Long Strings

AnsiString, also called a long string, represents a dynamically allocated string whose maximum length is limited only by available memory.

A long-string variable is a pointer occupying four bytes of memory. When the variable is empty - that is, when it contains a zero-length stringthe pointer is nil and the string uses no additional storage. When the variable is nonempty, it points a dynamically allocated block of memory that contains the string value. The eight bytes before the location contain a 32-bit length indicator and a 32-bit reference count. This memory is allocated on the heap, but its management is entirely automatic and requires no user code.

Because long-string variables are pointers, two or more of them can reference the same value without consuming additional memory. The compiler exploits this to conserve resources and execute assignments faster. Whenever a long-string variable is destroyed or assigned a new value, the reference count of the old string (the variable's previous value) is decremented and the reference count of the new value (if there is one) is incremented; if the reference count of a string reaches zero, its memory is deallocated. This process is called reference-counting. When indexing is used to change the value of a single character in a string, a copy of the string is made if - but only if - its reference count is greater than one. This is called copy-on-write semantics.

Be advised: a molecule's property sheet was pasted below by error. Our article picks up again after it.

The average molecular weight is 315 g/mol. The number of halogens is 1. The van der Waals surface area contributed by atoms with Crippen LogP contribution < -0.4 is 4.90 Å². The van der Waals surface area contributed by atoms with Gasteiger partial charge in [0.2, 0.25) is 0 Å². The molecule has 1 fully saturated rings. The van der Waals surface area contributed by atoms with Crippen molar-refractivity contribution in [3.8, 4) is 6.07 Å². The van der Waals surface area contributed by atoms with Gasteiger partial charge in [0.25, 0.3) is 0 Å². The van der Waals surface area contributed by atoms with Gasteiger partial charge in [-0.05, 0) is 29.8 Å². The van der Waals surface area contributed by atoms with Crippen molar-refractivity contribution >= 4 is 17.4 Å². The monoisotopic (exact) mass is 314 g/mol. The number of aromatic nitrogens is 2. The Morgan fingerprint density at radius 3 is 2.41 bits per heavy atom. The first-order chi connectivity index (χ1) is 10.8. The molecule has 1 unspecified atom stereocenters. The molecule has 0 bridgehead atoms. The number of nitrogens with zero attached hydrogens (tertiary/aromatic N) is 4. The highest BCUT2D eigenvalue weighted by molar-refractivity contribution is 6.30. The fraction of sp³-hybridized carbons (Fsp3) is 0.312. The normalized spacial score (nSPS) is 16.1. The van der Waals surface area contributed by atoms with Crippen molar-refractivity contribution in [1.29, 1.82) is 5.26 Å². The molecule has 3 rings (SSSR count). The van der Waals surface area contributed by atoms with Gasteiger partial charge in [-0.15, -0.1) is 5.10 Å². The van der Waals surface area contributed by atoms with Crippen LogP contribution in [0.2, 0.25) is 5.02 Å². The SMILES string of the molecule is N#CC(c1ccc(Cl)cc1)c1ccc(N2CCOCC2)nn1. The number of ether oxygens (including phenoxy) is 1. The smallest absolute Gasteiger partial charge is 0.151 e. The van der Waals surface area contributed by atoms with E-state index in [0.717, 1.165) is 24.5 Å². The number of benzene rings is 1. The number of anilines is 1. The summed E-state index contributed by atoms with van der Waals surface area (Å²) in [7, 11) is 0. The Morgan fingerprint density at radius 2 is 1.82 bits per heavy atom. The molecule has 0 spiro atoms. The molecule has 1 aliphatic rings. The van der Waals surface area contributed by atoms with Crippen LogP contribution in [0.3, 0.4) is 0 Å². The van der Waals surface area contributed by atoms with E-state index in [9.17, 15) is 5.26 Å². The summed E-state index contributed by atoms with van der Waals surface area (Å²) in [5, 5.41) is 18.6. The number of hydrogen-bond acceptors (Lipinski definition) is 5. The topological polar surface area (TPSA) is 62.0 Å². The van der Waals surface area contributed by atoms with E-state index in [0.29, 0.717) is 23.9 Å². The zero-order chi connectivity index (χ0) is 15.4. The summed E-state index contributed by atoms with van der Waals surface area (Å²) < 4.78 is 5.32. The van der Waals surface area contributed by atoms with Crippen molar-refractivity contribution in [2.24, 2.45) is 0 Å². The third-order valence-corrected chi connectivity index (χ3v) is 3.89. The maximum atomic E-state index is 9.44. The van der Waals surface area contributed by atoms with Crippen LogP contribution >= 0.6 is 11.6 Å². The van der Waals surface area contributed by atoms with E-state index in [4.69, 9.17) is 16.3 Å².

Project Management Made Easy

Project Management Made Easy

What you need to know about… Project Management Made Easy! Project management consists of more than just a large building project and can encompass small projects as well. No matter what the size of your project, you need to have some sort of project management. How you manage your project has everything to do with its outcome.

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